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Public asked to help B.C. wildlife officials combat deadly bat disease

Public asked to help B.C. wildlife officials combat deadly bat diseas

A devastating bat killing disease that’s crippled bat populations in eastern parts of North America could threaten bat species in B.C., and wildlife officials are now asking for the public’s help.

A fungal disease– known as White Nose Syndrome– has killed more than six million bats since 2006.

The disease emerged in New York more than a decade ago and over time migrated to other U.S. states and eastern Canada before leapfrogging to Washington State; alarming environmentalists.

READ MORE: Okanagan biologists listening in on bats

“We’re really worried that it is going to be coming here to British Columbia,” said Paula Rodriguez de la Vega, coordinator with the Okanagan Community Bat Program.

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The disease is caused by a fungus that grows over the bats’ faces while they hibernate in winter.

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It’s almost always fatal and there is no cure.

Tanya Luszcz, wildlife biologist with Environment Canada, captures the sound of the bats’ echolocation utilizing special equipment to determine the species and size of bat populations living in the Okanagan.

White-nose syndrome map
White-nose syndrome map Courtesy: whitenosesyndrome.org

She says the federal government recently listed three bat species as endangered.

READ MORE: White-Nose Syndrome found in WA State could spell disaster for BC bats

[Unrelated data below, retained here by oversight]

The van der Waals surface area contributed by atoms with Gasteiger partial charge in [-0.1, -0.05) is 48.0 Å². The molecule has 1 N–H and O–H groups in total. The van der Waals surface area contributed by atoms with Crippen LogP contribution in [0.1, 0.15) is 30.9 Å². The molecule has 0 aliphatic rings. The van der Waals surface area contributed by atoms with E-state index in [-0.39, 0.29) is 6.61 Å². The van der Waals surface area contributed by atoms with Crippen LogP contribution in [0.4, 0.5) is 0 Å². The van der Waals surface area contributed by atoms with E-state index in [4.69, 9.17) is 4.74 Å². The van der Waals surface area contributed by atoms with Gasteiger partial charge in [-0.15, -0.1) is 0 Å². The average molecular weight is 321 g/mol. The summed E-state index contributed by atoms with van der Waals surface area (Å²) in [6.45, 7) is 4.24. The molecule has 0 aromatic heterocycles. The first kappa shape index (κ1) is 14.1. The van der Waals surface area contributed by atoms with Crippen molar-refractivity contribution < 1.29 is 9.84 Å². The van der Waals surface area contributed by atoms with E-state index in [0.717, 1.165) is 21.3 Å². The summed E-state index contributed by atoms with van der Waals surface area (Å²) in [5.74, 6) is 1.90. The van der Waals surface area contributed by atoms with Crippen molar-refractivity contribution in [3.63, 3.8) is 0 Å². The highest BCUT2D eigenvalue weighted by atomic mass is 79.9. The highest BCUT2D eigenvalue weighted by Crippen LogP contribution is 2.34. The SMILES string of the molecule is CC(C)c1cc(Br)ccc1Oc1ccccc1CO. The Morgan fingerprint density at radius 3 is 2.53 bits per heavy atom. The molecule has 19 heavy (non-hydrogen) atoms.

“The next stage would be protecting critical habitat for these species on federal lands and working with the Province of B.C. and other partners to conserve these habitats,” she said.

Wildlife officials are also asking for the public’s help to monitor the spread of the crippling disease.

“We’re asking the public to assist with reporting any dead bats, so if people see any bats in winter or in spring time, please call our toll-free line, if they see any winter activity of bats,” de la Vega said.

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READ MORE: Bats in B.C. at risk of deadly disease called white-nose syndrome

Biologists are racing against the clock to protect the nocturnal creatures that play a key role in regulating insect populations.

“So it’s very devastating in that bats are an essential part of the healthy ecosystem,” de la Vega.

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The bat reporting hotline is 1-855-922-2287 ext 24 or you can email info@bcbats.ca.

WATCH BELOW: Okanagan biologists listening in on bats 

Okanagan biologists listening in on bats
Okanagan biologists listening in on bats